How Removing Marketing Silos Can Improve Your Business

According to Investopedia, a silo mentality is "a reluctance to share information with people from different departments in the same company … which makes the company less efficient".

In other words, if different people or teams in your company are not on the same page about everything that is going on, they can do a worse job.

Silos can make your company look less innovative and reduce employee engagement, leading to decreased productivity.

You could also make your marketing less effective.

What is Marketing Siloing?

When it comes to marketing, “working in silos” usually means that everyone in the marketing department is separate.

The SEO people only think of SEO, designers of design, developers of development … you get the picture. Like real silos, they are separate and do not interact. Why is that important? Because it's bad for business.

Why are marketing silos adversely affecting your bottom line?

There are many reasons why marketing silos can create a ripple effect in your company that goes beyond ineffective communication.

Silos of waste time

With your marketing in isolation, your team can inadvertently waste a lot of time not coordinating with each other.

Imagine that …

You own a dog food company and your content marketing strategist is trying to come up with some pet care content ideas for your blog. You go to my keyword research tool Ubersuggest for some inspiration:

Example of keyword research used to describe marketing silos

What they fail to notice, however, is that the SEO team did a lot of research on the matter as early as last week and could easily have told them. Nobody on the SEO team thought of telling the marketing team about their research, and nobody on the marketing team thought of asking about it.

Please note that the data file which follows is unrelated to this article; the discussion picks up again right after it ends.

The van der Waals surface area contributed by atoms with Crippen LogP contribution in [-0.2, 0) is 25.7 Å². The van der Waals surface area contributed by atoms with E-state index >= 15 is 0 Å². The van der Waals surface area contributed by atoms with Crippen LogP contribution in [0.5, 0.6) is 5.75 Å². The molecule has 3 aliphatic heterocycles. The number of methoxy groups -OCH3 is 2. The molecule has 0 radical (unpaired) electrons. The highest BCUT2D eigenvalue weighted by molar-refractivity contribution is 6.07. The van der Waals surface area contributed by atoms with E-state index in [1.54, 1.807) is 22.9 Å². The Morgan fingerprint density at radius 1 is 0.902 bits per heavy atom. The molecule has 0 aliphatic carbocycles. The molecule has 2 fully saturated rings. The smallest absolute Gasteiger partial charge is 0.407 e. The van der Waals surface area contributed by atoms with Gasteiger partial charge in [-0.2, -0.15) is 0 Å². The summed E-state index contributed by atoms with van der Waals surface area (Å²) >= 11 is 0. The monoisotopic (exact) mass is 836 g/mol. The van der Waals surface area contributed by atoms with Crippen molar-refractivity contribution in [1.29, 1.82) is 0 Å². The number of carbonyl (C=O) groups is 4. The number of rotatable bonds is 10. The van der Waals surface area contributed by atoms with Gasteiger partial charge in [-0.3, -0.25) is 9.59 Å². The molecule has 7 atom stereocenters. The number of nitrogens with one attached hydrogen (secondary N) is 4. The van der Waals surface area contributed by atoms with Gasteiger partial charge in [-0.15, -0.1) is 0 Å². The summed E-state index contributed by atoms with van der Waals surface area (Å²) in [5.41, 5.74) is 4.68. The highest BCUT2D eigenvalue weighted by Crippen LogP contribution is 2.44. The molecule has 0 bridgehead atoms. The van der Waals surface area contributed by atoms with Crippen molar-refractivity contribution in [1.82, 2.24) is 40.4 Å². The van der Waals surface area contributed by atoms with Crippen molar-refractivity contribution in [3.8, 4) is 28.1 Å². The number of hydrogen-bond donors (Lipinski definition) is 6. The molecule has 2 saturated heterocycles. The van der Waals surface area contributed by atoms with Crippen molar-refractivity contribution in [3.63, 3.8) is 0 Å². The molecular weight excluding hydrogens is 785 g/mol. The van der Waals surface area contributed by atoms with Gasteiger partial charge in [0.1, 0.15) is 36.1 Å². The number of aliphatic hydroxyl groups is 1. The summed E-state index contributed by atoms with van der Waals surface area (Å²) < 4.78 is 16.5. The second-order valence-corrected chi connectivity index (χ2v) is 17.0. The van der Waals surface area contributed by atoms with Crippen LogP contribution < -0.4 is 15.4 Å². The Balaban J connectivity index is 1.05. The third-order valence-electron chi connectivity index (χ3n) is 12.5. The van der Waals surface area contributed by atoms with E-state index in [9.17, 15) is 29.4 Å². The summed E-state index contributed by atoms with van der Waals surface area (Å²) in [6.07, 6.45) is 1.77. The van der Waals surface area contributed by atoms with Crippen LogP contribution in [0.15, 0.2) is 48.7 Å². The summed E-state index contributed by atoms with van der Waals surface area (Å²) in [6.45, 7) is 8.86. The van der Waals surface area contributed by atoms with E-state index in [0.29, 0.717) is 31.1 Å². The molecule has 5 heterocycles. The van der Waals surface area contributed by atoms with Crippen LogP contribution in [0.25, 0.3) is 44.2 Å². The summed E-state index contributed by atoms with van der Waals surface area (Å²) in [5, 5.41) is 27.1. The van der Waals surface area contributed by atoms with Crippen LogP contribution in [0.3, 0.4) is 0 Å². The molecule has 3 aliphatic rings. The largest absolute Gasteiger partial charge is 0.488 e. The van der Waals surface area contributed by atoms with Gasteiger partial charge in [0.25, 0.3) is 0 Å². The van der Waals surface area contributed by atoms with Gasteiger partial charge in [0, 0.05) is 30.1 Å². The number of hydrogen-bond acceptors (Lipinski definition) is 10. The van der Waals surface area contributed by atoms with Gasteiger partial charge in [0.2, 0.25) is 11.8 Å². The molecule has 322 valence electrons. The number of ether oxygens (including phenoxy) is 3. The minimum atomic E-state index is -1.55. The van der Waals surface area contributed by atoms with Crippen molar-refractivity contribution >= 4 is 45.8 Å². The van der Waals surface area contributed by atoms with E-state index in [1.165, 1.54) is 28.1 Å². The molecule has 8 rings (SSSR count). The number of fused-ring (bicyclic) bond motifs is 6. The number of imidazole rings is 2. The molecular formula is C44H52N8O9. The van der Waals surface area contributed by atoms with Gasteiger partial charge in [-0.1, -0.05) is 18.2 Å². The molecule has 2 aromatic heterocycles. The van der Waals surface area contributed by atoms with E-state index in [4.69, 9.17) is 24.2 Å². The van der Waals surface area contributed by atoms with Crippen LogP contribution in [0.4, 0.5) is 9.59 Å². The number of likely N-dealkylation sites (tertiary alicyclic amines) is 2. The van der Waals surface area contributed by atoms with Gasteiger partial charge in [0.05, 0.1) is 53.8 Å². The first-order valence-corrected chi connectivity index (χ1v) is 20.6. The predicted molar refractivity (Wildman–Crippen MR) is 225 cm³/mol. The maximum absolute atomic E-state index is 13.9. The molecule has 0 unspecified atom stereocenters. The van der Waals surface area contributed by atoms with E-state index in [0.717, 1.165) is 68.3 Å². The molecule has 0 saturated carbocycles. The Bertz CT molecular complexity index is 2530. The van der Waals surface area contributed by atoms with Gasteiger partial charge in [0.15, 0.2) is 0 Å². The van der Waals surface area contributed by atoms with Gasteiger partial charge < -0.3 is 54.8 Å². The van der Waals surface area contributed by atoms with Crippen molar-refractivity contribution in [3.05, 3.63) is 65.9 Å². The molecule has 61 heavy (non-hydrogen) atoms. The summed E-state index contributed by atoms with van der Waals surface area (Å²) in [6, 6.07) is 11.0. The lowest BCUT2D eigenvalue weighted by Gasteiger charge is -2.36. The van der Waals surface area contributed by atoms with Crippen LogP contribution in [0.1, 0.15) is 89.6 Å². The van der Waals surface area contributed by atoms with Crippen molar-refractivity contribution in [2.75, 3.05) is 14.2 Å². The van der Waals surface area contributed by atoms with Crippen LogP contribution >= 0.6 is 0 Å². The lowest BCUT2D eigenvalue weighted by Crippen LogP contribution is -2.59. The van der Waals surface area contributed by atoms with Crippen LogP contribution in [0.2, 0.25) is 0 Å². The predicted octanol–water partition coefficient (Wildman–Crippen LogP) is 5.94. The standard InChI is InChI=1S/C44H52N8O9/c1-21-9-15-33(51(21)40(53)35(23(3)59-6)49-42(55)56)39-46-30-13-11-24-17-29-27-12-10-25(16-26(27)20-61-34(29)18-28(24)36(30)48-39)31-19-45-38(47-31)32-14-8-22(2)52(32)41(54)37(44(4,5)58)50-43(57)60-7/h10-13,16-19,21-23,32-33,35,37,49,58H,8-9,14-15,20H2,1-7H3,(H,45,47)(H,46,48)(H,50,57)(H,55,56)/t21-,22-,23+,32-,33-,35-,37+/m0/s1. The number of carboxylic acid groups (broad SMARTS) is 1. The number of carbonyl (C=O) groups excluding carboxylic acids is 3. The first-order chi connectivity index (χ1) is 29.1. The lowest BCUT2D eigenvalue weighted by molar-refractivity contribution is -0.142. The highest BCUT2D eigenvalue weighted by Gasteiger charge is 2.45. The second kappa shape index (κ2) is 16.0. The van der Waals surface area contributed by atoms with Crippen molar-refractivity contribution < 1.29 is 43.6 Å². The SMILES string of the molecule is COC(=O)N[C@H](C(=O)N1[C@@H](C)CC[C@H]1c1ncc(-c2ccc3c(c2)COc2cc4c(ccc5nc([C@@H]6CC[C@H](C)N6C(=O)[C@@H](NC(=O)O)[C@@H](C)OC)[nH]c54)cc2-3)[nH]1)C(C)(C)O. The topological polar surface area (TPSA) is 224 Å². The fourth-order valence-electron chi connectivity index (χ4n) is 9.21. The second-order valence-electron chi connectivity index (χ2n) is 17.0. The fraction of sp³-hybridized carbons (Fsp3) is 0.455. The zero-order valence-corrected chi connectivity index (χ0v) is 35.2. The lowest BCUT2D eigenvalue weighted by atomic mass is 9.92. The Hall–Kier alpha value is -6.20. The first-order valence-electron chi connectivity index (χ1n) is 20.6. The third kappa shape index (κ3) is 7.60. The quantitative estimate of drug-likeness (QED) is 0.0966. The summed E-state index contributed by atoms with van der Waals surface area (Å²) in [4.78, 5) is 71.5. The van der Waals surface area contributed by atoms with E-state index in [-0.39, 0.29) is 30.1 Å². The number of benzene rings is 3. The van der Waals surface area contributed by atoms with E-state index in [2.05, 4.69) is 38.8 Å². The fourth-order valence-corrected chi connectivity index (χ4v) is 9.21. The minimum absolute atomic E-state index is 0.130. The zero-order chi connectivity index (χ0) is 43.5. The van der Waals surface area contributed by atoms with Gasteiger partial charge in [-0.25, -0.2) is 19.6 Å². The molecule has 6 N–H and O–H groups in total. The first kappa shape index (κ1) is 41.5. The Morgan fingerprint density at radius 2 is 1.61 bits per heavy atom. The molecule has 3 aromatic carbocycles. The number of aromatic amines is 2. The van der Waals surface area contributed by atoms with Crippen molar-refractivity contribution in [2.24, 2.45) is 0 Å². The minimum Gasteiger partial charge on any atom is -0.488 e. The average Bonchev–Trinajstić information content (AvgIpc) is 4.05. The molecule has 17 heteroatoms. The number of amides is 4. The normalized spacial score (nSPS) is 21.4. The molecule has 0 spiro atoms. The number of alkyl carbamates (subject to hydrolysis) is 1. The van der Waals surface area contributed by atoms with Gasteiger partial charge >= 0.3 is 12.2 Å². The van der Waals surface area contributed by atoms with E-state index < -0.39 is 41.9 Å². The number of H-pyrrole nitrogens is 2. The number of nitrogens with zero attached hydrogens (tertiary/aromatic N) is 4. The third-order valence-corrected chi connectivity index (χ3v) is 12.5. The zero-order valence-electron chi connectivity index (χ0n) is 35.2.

Because of marketing silos, your content marketer has now spent all day doing what has already been done.

Here is another example:

You have a freelance copywriter writing for your new website and a UX specialist working on the design. They work separately.

Marketing silo wire mesh example

When they present you with the final results, none of the copies will fit on the wireframe. At all.
Your copywriter now has to repeat all the work, it is annoying and costing you more money.

The whole thing could have been avoided if you had just asked the copywriter and UX specialist to work together.

Silos prevent you from getting the best marketing results

Marketing siloing not only wastes time and money, it also prevents you from getting killer results.

Your customers expect your marketing to be consistent across channels. This is how they know they are on a legitimate website for your business. This is why an integrated marketing strategy is so important. When your marketing department is isolated, your campaigns – and even basic things like font choices and colors – will look inconsistent. Silos can also create confusing situations and missed opportunities.

Let's say you're starting a new content marketing campaign. Your content team invests a lot of money in hiring freelance writers, graphic designers, and videographers to create lots of great content for your website.